Factory output declines to record low in March
Czeriza Valencia (The Philippine Star) - April 2, 2020 - 12:00am

MANILA, Philippines — Philippine manufacturing conditions declined sharply to a record low in March as the enforcement of the enhanced community quarantine (ECQ) in Luzon caused several factory shutdowns, according to the latest Manufacturing Purchasing Managers’ Index (PMI) of IHS Markit.

The headline Philippine manufacturing PMI declined to 39.7 in March, down from 52.3 in February. This is well-below expansionary territory – and the lowest in series history – as a reading of below 50 indicates deteriorating business conditions in the sector.

The headline PMI provides a quick overview of the health of the manufacturing sector based on the weighted average of five indicators: new orders (30 percent weight), output (25 percent weight), job creation (20 percent), supplier delivery times (15 percent), and inventories (10 percent).

Declines across all indicators were seen in March as manufacturers struggle to cope with movement restrictions during the lockdown implemented to curb the spread of COVID-19.

Production and customer demand were the key factors leading to weaker business conditions in March as several firms stopped operations while some decreased output at a record pace.

Customer demand also fell sharply because of restrictions on travel and weaker consumption activity. Firms likewise suffered a large drop in overseas sales.

Purchasing activity also fell as firms attempted to recover costs and restructure stocks in line with lower demand. Inventories of pre-production goods thus dropped.

Delivery times also suffered because of border controls and travel restrictions, preventing firms from operating at full capacity.

Factory shutdowns also led firms to lay off employees while those unable to report to work because of travel restrictions resigned.

“The COVID-19 pandemic took its toll on goods production in the Philippines in March as the enforced lockdown of Luzon island led many manufacturers to halt operations until restrictions are lifted. These shutdowns led to sharp declines across the sector, with output, new orders, employment and stocks of purchases all falling at record paces,” said David Owen, economist at IHS Markit.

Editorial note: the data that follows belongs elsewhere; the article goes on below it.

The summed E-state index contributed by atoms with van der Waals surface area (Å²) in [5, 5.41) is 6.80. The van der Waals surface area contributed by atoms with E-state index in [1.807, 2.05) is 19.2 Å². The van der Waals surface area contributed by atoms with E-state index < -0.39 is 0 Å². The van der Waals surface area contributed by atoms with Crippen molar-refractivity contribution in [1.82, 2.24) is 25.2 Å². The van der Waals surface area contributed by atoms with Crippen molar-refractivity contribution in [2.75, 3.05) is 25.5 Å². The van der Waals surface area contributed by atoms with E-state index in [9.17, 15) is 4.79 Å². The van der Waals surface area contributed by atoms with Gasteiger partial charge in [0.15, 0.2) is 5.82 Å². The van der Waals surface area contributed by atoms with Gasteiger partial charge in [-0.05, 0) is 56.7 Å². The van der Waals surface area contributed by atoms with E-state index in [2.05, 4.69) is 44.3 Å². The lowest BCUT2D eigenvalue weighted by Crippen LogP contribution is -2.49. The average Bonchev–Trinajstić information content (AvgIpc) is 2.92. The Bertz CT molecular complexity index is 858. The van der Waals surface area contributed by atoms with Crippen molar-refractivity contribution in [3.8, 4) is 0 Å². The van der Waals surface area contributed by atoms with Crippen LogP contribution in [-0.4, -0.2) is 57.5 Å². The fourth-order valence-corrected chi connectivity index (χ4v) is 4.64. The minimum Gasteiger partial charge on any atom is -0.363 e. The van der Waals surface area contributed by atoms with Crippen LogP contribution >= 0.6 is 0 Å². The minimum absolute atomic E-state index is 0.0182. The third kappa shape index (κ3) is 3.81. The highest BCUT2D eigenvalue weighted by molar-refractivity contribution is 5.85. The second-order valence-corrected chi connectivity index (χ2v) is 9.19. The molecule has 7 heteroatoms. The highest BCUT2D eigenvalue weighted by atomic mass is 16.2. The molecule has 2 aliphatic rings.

“In addition, manufacturing sales were stymied in March, with clients having to massively reduce order books amid much weaker consumer demand. Exports were similarly down as surrounding countries enforced their own lockdowns while curtailing foreign orders.”

Outlook among manufacturers in the country fell to its least optimistic in survey history as concerns on the long-term impact of the pandemic weighed on business forecast.

“Unsurprisingly, businesses were much less positive regarding the 12-month future period. With no one knowing the full timeline of the pandemic, the extent of the economic impact remains largely unknown,” said Owen.

Hopes of a swift return to normal operations and rebound in new contracts partly offset downbeat predictions

“Unsurprisingly, businesses were much less positive regarding the 12-month future period. With no one knowing the full timeline of the pandemic, the extent of the economic impact remains largely unknown,” said Owen.

Manufacturing conditions in the ASEAN region also suffered a sharp deterioration in March.

The headline ASEAN Manufacturing PMI fell to 43.4 in March from 50.2 in February, the lowest reading since July 2012. All seven countries covered by the PMI survey registered contractions but the downturn was most severe in Singapore.

All indicators for the region’s manufacturing sector hit record lows, with substantial declines for output and new orders.

“ASEAN manufacturers felt the full force of the coronavirus pandemic in March. The headline PMI dropped to the lowest in the survey’s near eight-year history, amid record contractions of output, new orders, inventories and employment. Notably, March was the first time on record that all of the seven constituent countries posted a deterioration in the health of their respective manufacturing sectors simultaneously,” said Lewis Cooper, IHS Markit economist.

“Restrictive measures stemming from efforts to contain the COVID-19 outbreak and substantial uncertainty surrounding the outlook also eroded firms output expectations during March. Sentiment was the lowest since the series began in mid-2012, although firms still remain, on average, optimistic output will increase over the next 12 months.”

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